DEVASTED plot holders at an allotment designed to boost mental health have warned they’ll have to give up their space as prices are set to skyrocket by almost 500%.

Drumchapel’s innovative Growchapel scheme is the brainchild of local police officers and councillors who developed the initiative in a bid to combat the crippling mental health issues of residents in the area.

However, plot holders have now warned they face losing the lifeline resource as prices are set to shoot up from an annual fee of £34.50 to an “eyewatering” £170 in 2024/25.

Helen Thompson, who has a plot on the site, said it would drive people away.

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She told our sister title the Glasgow Times: “We’re extremely unhappy about the price increase.

“We feel we’ve been preparing the ground, getting everything ready and then all the prices have been put up beyond our reach.

“I don’t understand why no one can do anything about it. It’s just ridiculous, it shouldn’t be happening.”

Plots are held by a mix of individuals and organisations, such as the charity Drumhub which uses the site to grow vegetables for the homemade soup it serves out to those struggling to feed their families during the cost of living crisis.

While others rely on the service to keep their own food bills down or manage their mental health.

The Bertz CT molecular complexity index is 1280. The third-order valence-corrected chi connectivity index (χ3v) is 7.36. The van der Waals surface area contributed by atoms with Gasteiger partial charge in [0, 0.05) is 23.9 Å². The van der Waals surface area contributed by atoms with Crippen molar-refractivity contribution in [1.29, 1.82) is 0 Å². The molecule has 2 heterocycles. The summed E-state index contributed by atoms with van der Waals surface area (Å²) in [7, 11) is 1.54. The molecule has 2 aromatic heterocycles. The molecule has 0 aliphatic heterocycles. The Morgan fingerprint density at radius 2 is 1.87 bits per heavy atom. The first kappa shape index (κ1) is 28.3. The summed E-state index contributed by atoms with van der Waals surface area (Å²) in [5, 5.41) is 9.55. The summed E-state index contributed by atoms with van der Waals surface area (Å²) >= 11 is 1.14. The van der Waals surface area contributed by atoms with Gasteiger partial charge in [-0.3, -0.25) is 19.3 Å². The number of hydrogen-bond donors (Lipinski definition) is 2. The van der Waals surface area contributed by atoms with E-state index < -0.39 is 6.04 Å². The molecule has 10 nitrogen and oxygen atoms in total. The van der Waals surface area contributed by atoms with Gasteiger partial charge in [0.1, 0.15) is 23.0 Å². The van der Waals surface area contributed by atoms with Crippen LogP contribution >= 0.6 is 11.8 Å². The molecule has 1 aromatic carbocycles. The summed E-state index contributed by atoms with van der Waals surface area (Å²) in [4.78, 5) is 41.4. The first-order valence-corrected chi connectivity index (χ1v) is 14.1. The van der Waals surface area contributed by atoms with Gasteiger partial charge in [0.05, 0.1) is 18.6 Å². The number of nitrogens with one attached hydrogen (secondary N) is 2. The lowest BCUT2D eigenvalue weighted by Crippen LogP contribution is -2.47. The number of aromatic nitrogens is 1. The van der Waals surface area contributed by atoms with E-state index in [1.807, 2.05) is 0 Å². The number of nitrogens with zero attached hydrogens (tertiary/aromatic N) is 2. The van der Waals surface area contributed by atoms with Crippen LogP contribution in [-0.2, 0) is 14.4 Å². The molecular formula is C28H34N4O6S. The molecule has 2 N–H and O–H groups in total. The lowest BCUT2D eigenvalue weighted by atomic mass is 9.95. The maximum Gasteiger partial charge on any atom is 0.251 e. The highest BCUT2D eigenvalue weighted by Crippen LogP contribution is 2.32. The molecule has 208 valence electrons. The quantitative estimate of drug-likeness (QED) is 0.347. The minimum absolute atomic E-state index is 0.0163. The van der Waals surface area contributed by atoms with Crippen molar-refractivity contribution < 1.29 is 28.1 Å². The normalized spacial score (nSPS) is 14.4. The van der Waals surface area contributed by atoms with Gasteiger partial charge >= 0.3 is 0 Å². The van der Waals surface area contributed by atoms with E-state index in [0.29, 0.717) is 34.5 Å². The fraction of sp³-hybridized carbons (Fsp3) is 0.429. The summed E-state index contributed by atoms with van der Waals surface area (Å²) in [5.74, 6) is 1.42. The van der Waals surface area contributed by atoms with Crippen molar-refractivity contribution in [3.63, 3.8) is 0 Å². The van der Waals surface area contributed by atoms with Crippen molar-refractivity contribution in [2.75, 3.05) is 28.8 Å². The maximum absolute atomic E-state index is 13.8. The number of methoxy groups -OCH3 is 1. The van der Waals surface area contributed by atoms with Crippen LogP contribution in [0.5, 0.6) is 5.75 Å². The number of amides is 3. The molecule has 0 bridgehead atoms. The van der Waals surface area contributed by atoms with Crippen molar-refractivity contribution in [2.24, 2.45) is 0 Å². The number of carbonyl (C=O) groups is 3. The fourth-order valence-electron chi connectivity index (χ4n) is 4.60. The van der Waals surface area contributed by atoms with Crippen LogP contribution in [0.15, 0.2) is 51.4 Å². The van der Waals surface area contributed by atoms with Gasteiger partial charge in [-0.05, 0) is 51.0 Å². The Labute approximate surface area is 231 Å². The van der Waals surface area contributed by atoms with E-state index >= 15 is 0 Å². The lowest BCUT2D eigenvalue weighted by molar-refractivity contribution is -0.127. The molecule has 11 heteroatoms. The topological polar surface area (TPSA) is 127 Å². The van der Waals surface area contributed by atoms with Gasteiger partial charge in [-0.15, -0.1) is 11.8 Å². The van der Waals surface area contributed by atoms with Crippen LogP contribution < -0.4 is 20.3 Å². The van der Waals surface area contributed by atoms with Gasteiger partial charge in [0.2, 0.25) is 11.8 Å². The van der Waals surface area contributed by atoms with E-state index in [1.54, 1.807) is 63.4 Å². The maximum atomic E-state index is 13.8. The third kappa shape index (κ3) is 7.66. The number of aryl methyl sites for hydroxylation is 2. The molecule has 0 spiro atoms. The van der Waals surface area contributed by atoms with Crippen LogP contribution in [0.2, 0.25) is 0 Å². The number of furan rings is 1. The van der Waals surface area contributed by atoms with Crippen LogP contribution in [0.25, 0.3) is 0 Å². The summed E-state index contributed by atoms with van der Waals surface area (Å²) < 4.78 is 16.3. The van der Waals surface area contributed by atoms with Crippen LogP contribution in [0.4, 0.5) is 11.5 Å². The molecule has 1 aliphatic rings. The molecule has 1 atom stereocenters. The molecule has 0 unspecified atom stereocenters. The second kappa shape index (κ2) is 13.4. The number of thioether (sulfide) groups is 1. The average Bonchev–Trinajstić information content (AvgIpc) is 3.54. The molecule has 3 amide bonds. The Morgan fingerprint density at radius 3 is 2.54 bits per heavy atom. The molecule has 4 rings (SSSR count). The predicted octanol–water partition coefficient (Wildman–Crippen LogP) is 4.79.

A starter plot will increase from £8.65 to £51.50, while a half plot will rise from £17.25 to £85.

For those receiving a concession rate, charges will shift from £12.50 for a half plot and £25 for a full plot, to £68 and £114 respectively.

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Michael Mullen, who is a plot holder at the Halgreen Avenue site, said: “It’s like a community garden that provides food.

“There are people with a dependency on it.”

Councillors Patricia Ferguson and Paul Carey, who helped set up the site four years ago, have urged Glasgow City Council to reconsider the charges.

Cllr Ferguson said: “Growchapel has only been in existence for a relatively short time but it has already developed into a green oasis in the heart of Drumchapel … I am concerned that the fee increase might price local people out and deprive them of the opportunity to grow their own fruit and vegetables.”

The new charges, which will be rolled out at allotments across the city, will bring Glasgow City Council in line with other local authorities.

It’s understood the council is working to offer an instalment option to allow plot holders to pay up the costs, with more information on the five-year “phase in” of the price increase due to be released in the coming weeks.

Councillor Ruairi Kelly, convener for neighbourhood services, said: “It recognises there has been no increase in fees for 14 years and the scale of the increase will make the service financially sustainable in the years ahead.

“A series of mitigations are in place for those who face socio-economic or financial difficulties.

“The concessionary rates remain in place for people on benefits, full-time students and people over 60 years old and the increase will be graded over a five-year period.

“We are also looking at having the rental fee spread across the course of the year rather than paid all at once.”